I have been very public about my HIV status for nearly ten years now and I hope that my efforts have had some impact in terms of eliminating the stigma and misconceptions surrounding HIV infection. I often speak at hemophilia conferences and events around the country, but I would like to do more education and outreach in the HIV/AIDS community. I’ve had less success in getting my story out there in the AIDS community, however. Hopefully, some of the HIV/AIDS publications will be willing at some point to share my history with their readers- at any rate, I’ll keep trying. In many respects, the hemophilia/blood transfusion aspect of the AIDS pandemic has been largely forgotten over the years as so many of us have died. Thankfully, the world’s blood supplies have become vastly safer and nearly free of HIV and hepatitis since the early 90s, though I would not characterize the risk of transmission through blood and blood products as being completely, 100% safe as of yet.
Since you started doing these rides, our collective ability to make inroads against both HIV and Hep C has undergone remarkable improvements. The end of the HIV epidemic may be in sight in fact, but what do you see as the main barriers to getting the job done?
It looks as if gene therapy and gene editing technologies will bring us the next generation of medications and ultimately a cure. For many years, the greatest obstacle in this area was simply the lack of funding and investment capital required to bring gene therapy to fruition. Finally, though, it appears that real progress in this area is imminent. Interestingly, the same research is being applied to hemophilia and some very real and discernible improvements in treatment are already in human clinical trials and should only be a few years away from reaching the marketplace. Hepatitis C treatment is vastly superior to what was available only a few years ago as well. I had to cure the disease the “old fashioned” way, with nearly four years of grueling daily shots of Interferon and Ribavirin, but as I’d been diagnosed with cirrhosis back in ’07, I did not have the option of waiting for the newer direct-acting anti-virals to arrive on the market.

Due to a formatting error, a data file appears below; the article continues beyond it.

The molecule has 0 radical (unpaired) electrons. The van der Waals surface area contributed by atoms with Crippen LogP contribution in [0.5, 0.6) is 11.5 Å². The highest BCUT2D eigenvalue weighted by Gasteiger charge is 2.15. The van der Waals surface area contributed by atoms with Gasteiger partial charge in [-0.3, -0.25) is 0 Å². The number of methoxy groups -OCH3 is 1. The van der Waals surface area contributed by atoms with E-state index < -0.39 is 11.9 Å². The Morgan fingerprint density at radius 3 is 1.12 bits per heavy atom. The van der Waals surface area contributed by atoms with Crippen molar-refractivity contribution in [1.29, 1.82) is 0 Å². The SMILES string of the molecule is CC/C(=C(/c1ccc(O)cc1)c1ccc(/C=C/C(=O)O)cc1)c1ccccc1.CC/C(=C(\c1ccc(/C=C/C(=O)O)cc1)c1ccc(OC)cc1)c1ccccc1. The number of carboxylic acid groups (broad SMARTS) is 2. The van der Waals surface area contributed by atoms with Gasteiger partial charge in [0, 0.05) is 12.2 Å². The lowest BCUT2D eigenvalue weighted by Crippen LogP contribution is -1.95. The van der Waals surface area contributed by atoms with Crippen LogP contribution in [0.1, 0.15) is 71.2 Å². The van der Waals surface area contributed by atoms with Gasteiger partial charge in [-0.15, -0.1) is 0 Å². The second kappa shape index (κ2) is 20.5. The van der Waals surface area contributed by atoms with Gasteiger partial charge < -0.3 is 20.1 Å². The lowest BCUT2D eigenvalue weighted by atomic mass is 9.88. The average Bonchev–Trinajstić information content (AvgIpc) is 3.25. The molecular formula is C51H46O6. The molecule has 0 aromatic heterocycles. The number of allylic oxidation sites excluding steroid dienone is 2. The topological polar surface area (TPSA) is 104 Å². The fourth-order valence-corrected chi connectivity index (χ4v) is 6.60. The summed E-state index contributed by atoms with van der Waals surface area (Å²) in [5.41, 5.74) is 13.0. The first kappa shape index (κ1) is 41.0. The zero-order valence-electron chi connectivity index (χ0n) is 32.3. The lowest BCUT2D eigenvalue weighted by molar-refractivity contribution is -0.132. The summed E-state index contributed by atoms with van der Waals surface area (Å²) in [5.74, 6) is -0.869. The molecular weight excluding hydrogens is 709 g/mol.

Do you ever forget to take your meds while on the road?
Very, very, rarely. As we’ve learned over the years, compliance is critical when treating both HIV and Hep C, and I’m sure that remaining diligent about taking my meds has been of the contributing factors of my survival. I began treatment for HIV in the early 90s at a time when AZT was the one and only medication we had. Now there are over 35 different therapies for HIV, so clearly our options have improved exponentially as the years and decades have passed.
What do you like doing when you are not riding a bike?
I devote a lot of time to hemophilia advocacy and have served on the boards of a couple of our advocacy organizations. I still work full time as well, which when coupled with riding a bike 10,000 miles per year makes for a pretty busy schedule and doesn’t leave a great deal of free time.
And your guilty pleasures are what?
Not much time for those with my schedule! Spending thousands of dollars at my bike shop in order to keep rolling out these ridiculous mileages might qualify as a guilty pleasure, I suppose, but there’s no avoiding that! I used to be an avid wine aficionado, but of course that came to an abrupt conclusion at the time of my cirrhosis diagnosis. My greatest joy remains all of the travelling that accompanies the bike tours and speaking events and so forth, so I hope to continue doing that as long as I have the legs and the breath in my body to do it. Or as we say in the velo world- “ride it ‘til the wheels fall off.”
For more information, go to www.saveonelife.net.